Ideally, a reflector telescope should have a slightly "oversize" secondary mirror to ensure a fully illuminated field of view. So-called "Planetary scopes" are designed with the smallest possible secondary mirror so that they achieve maximum resolution. This may come at the expense of a fully illuminated field of view. A quick check for this is to watch a star as it drifts through the field of view - if the star is brighter in the centre of the field, then the secondary mirror is too small to provide a fully illuminated field of view.

If the star's image changes shape during this same check, then your telescope and/or eyepiece is optically misaligned (at best) or optically defective (at worst). Some optical problems are fixable, but if you don't know what to do, get help from someone who does!

Do I need super eyesight to distinguish magnitude 0.001 changes?

No human retina is that good, and no-one expects it to be that good. That is why visual observers don't watch stars expected to vary less than 0.4 mags. Experienced visual observers can see 0.1 mag differences under ideal conditions, and 0.2 mag more typically. It is normal for visual observers to have small systematic disagreements with photometer/CCD measurements - and with each other! - but pooling of observations produces a mean daily (weekly/hourly) magnitude virtually identical to an electronic device.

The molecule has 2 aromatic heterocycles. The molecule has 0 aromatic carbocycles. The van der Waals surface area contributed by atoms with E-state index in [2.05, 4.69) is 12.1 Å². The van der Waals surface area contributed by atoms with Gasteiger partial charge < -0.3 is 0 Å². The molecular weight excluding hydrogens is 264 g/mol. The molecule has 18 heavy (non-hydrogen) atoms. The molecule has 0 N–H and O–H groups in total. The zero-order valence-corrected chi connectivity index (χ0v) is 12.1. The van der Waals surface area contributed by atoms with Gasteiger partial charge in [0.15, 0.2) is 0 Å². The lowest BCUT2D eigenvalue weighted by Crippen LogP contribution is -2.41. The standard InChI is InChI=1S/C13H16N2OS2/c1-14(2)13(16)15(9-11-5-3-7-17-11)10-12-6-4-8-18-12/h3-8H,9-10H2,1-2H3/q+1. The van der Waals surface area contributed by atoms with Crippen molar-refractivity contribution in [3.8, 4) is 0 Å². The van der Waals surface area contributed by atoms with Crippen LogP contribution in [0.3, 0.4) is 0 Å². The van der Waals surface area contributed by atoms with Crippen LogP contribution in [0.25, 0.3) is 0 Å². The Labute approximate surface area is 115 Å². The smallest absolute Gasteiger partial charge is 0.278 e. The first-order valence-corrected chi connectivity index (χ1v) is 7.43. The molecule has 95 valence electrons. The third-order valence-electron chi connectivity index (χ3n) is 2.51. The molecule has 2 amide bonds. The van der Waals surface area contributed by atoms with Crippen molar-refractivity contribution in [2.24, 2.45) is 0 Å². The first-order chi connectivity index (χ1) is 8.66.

Interestingly, more than half of the world's regular variable star observers wear spectacles or contact lenses!

Do I need a dark site?

No, but it's better if you do. Indirect light (e.g. skyglow) can be overcome by increasing magnification; for this reason I strongly recommend suburban observers use binoculars at least. Direct light is bad; shield the light, kill the light, or move out of its illumination. A Full Moon can be stopped with a well-placed tree or an umbrella.

Generally, red variables should not be observed if the Moon is above the horizon and between first and last quarter phase. Red variables include Miras, semiregulars, RV Tauri stars and slow irregular variables. R Coronae Borealis and Z Andromedae variables are also red but should be observed regardless of moonlight in order to spot any sudden changes in brightness. Novae and dwarf novae, x-ray variables, and eclipsing binaries can be observed regardless of moonlight. Cepheids (all types), S Doradus stars and young irregular (Orion-type) variables are preferably not observed during full moonlight. 

Star atlases

I use the field edition (white stars on black paper) of Sky Atlas 2000 for three reasons: it's cheap, each page shows a big piece of sky, and virtually every variable star chart contains at least one star that also appears in Sky Atlas. For variables in the Magellanic Clouds I use Morel's Visual Atlases of the LMC & SMC which are simply excellent. Other good atlases include Uranometria 2000, and (for binocular users) Tirion's Bright Star Atlas or the Cambridge Star Atlas (also by Tirion).

None of these atlases depict comparison star sequences; so you will still need the detailed chart(s) for a variable in order to observe it. Use the AAVSO's VSP to create such charts.